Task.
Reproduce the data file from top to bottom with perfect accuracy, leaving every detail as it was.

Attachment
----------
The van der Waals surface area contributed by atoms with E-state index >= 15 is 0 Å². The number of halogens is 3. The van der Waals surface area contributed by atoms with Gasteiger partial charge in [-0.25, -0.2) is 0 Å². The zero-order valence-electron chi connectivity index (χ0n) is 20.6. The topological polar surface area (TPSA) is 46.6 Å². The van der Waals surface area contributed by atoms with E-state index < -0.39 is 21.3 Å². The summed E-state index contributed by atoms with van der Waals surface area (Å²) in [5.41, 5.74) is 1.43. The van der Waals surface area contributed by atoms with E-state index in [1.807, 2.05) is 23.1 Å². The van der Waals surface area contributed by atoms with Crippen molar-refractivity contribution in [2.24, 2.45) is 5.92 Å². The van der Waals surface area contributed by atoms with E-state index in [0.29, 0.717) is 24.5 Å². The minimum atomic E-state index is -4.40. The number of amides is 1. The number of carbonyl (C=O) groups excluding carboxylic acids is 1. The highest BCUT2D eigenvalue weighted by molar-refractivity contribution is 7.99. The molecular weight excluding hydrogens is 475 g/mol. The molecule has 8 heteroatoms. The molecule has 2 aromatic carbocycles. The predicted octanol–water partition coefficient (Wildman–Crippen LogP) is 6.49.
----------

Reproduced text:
The van der Waals surface area contributed by atoms with E-state index >= 15 is 0 Å². The number of halogens is 3. The van der Waals surface area contributed by atoms with Gasteiger partial charge in [-0.25, -0.2) is 0 Å². The zero-order valence-electron chi connectivity index (χ0n) is 20.6. The topological polar surface area (TPSA) is 46.6 Å². The van der Waals surface area contributed by atoms with E-state index < -0.39 is 21.3 Å². The summed E-state index contributed by atoms with van der Waals surface area (Å²) in [5.41, 5.74) is 1.43. The van der Waals surface area contributed by atoms with E-state index in [1.807, 2.05) is 23.1 Å². The van der Waals surface area contributed by atoms with Crippen molar-refractivity contribution in [2.24, 2.45) is 5.92 Å². The van der Waals surface area contributed by atoms with E-state index in [0.29, 0.717) is 24.5 Å². The minimum atomic E-state index is -4.40. The number of amides is 1. The number of carbonyl (C=O) groups excluding carboxylic acids is 1. The highest BCUT2D eigenvalue weighted by molar-refractivity contribution is 7.99. The molecular weight excluding hydrogens is 475 g/mol. The molecule has 8 heteroatoms. The molecule has 2 aromatic carbocycles. The predicted octanol–water partition coefficient (Wildman–Crippen LogP) is 6.49.